WE CAN’T LIVE IN THE PAST: We have to look beyond nonsensical issues so that the vast number of present and future Malaysians are well provided for

OLDER Malaysians just love nostalgia and perhaps at no time more so than around August-September. Black-and-white memories of carefree childhoods, teenage romances and the adventure of first jobs, marriage and parenthood fit nicely with those of a new nation brimming with confidence and idealism.

The late 1950s and early 60s are times fondly remembered for their simplicity, warmth and innocence. As the iconic Petronas advertisements every year show, the idea of a nation forged by a happy brotherhood of races, with few cultural barriers and hang-ups, continues to have great appeal.

Never mind that the truth may be a little different. In the immortal words of L.P. Hartley in his book The Go-Between, “the past is a foreign country; they do things differently there”. The past anchors us, myths and all, to the present, but we cannot live there. Just ask our youths of today and watch their blank expressions.

When Malaya gained independence in 1957, there were around six million of us. This rose to almost nine million in 1963, when the Federation of Malaysia was established with the inclusion of Sarawak and Sabah. (In so many ways, 51 years later, these two states are still trying to find their place.)

Singapore has never been included in official statistics and made little difference when they eventually separated in 1965. Its advance to first world status gives rise to interesting “what-if” questions but it should be remembered that two million of them were also struggling in the mid-1960s.

Far from the sentimental recollections, socio-economic conditions were – how do I put it? – terrible. Only 51 per cent of the adult population then could read and write. Malaysians could only expect to live for a mere 56 years. Household incomes were a little more than RM200 a month and poverty was rife. The list goes on.

Not surprisingly, with so little to go around, communities were on edge. Except maybe for the urban middle class, notions of country idyll and rasa sayang do not square with the serious political studies done – either in the run-up to Independence and certainly not after.

From the outset, in 1957, it was recognised that Malaysians could not continue living in the country that they had. They had to change the country as it was and, in so doing, start to build a nation. Boring as it may now sound, the means to this was through rapid (repeat, rapid) economic and social development.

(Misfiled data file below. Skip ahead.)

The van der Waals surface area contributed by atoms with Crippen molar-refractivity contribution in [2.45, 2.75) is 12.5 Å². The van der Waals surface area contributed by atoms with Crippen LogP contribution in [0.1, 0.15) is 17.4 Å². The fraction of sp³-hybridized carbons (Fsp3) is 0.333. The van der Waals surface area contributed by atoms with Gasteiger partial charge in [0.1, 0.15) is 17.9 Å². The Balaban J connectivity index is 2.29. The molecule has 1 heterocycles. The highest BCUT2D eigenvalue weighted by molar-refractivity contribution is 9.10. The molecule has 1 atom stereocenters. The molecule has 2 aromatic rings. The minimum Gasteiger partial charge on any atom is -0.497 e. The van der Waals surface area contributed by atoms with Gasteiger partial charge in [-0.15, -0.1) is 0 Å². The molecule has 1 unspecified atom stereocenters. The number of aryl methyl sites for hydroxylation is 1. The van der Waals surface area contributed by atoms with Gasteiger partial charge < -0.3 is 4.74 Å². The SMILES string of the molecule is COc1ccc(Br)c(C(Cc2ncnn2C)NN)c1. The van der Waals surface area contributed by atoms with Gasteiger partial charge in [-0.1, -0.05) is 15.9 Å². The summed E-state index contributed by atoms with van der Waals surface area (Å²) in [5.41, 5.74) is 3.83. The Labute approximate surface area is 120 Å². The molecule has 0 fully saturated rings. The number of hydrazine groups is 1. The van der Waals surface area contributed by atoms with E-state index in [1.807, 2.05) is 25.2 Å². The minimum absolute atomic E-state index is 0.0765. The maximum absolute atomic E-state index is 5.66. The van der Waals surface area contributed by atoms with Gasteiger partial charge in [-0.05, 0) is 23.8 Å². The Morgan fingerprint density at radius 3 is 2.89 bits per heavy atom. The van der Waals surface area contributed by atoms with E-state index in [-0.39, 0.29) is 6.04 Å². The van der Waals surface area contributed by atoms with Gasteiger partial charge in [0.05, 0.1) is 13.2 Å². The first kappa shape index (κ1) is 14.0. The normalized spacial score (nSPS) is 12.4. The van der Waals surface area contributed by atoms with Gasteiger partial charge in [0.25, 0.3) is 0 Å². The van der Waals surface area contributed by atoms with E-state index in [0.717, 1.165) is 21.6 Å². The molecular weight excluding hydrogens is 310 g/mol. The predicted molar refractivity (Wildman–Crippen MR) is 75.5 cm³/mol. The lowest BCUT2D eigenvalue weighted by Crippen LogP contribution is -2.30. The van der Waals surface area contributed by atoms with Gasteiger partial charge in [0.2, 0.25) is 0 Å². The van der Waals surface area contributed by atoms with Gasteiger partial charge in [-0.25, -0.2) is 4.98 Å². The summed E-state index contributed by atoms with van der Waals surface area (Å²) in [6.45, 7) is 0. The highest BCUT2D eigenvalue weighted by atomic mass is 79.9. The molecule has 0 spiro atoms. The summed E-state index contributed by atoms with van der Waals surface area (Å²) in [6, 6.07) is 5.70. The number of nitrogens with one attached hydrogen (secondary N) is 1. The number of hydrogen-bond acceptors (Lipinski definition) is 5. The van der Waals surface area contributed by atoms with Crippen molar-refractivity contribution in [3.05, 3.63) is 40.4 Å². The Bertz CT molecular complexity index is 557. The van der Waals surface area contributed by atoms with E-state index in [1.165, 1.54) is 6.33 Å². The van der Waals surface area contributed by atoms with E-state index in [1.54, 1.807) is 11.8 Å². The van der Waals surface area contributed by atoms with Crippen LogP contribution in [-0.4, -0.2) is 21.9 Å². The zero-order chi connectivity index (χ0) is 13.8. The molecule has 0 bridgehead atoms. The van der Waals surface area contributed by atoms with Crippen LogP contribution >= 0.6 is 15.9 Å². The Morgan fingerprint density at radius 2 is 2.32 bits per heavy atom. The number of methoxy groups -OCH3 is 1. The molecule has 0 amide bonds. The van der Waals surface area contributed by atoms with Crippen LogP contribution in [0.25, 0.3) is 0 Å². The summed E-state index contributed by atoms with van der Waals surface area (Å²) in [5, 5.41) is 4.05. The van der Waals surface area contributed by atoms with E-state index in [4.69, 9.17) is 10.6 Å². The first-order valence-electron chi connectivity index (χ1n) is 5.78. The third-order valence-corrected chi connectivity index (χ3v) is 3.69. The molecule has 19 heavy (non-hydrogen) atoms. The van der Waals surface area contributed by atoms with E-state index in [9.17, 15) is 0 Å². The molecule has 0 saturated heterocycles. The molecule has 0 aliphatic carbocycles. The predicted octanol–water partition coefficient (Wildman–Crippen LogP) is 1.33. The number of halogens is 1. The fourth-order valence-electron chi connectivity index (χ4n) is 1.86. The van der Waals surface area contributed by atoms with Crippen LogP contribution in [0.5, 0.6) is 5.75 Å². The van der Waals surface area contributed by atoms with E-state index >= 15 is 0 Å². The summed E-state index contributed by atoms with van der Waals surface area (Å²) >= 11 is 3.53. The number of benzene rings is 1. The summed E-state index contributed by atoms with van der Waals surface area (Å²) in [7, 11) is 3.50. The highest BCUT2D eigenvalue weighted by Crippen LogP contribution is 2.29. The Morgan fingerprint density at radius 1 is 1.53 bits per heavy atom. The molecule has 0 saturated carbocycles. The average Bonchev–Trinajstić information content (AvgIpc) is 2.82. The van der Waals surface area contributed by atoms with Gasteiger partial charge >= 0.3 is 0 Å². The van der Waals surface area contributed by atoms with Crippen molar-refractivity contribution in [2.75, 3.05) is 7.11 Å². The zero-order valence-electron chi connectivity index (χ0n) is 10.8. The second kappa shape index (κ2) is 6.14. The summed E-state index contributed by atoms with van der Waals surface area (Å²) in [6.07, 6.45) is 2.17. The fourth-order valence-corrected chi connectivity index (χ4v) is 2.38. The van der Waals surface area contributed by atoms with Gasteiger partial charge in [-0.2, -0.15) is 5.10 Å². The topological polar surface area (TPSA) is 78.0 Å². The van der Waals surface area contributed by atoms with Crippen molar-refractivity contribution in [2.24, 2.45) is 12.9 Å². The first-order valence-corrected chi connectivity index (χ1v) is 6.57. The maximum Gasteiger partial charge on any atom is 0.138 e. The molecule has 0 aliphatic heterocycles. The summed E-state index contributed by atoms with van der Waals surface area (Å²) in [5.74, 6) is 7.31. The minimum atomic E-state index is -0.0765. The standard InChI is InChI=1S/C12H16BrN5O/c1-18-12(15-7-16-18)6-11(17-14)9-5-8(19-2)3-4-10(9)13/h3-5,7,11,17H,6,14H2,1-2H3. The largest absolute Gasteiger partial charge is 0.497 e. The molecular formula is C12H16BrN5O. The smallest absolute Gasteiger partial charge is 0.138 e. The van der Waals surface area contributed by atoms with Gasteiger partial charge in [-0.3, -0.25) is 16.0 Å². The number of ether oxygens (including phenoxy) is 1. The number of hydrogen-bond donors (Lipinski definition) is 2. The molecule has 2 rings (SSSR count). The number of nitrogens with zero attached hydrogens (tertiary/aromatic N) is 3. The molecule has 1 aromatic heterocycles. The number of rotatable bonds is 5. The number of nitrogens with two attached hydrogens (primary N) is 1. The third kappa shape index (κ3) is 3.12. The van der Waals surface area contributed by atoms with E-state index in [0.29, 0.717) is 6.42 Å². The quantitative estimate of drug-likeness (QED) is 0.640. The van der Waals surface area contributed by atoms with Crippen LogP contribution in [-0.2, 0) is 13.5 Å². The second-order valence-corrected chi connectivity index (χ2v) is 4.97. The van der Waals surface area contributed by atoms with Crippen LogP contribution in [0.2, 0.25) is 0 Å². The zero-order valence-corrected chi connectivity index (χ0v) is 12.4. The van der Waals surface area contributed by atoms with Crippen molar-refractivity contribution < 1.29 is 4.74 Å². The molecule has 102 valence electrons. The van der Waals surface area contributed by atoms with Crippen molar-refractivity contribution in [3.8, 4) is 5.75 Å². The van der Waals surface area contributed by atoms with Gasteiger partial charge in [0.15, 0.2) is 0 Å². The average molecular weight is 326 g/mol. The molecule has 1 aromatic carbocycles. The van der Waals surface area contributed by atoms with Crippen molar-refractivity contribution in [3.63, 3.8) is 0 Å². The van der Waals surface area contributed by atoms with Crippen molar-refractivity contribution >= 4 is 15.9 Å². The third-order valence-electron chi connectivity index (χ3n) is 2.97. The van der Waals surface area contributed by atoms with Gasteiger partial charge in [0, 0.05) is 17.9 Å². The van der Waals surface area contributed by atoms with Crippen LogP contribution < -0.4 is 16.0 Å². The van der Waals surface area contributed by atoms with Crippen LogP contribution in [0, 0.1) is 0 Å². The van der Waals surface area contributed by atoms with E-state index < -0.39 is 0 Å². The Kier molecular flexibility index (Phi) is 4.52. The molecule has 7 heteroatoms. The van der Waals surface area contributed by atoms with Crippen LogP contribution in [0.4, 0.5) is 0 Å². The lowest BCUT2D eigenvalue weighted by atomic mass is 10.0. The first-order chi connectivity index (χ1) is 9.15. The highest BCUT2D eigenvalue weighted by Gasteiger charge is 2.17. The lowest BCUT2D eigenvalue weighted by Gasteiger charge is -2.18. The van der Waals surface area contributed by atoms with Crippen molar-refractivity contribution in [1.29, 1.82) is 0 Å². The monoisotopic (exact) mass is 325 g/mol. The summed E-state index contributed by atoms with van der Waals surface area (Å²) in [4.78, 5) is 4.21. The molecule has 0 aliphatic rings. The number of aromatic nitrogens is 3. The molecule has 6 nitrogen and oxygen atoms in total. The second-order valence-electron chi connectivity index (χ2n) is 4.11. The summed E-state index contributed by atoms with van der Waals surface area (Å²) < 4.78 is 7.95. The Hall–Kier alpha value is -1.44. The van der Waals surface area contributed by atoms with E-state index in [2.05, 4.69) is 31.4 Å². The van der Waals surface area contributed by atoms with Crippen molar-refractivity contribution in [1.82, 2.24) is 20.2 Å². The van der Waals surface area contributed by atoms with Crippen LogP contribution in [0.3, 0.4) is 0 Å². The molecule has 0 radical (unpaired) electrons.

In every decade, however, the task has become ever larger and more challenging. In 1970, at the start of the New Economic Policy, there were 11 million Malaysians to be catered for. In 1980, with the launch of heavy industrialisation and import-substitution attempts, there were just 14 million.

During the good times of the 1990s, there were still only 18 million of us. For some reason this decade was a particularly prolific one because by the end of the decade, after the Asian Financial Crisis in 1997, there were 24 million. Perhaps immigration had something to do with this.

In February of this year, our population crossed the 30 million mark. We are five and 3.5 times larger than at Independence and Federation respectively. By 2020, the official estimate is that the country will touch 32 million. This assumes, however, some heroic declines in population growth rates.

One does not have to be a population pessimist in this day and age. Not all countries whose populations have grown have faced dismal futures. But collective eyes need to remain on the economic ball. Economic growth, and the social development that it allows, cannot be allowed to decline.

Yet everything points to our drifting attention. Instead of ensuring that the vast numbers of Malaysians, present and future, are adequately provided for, we are going at each other hammer-and­tongs over trivial, even nonsensical, issues. We seem determined to return to the dark recesses of the past.

At our present rate, we will get there. At the risk of brickbats, economic growth rates are not fast or sustainable enough to keep the changing of the country relative to the growing number of Malaysians, who are becoming increasingly disenchanted, noisy and regressive.

Those who look longingly to the past, when things were, alternatively, either more civilised or controlled, may have a point. But the past is a much smaller and infinitely poorer foreign country that we should never want to revisit. Neither should we allow political or economic reactionaries to take us there.

Happy Malaysia Day.

Article by Dato’ Steven Wong which appeared in The New Straits Times,
9 September 2014.

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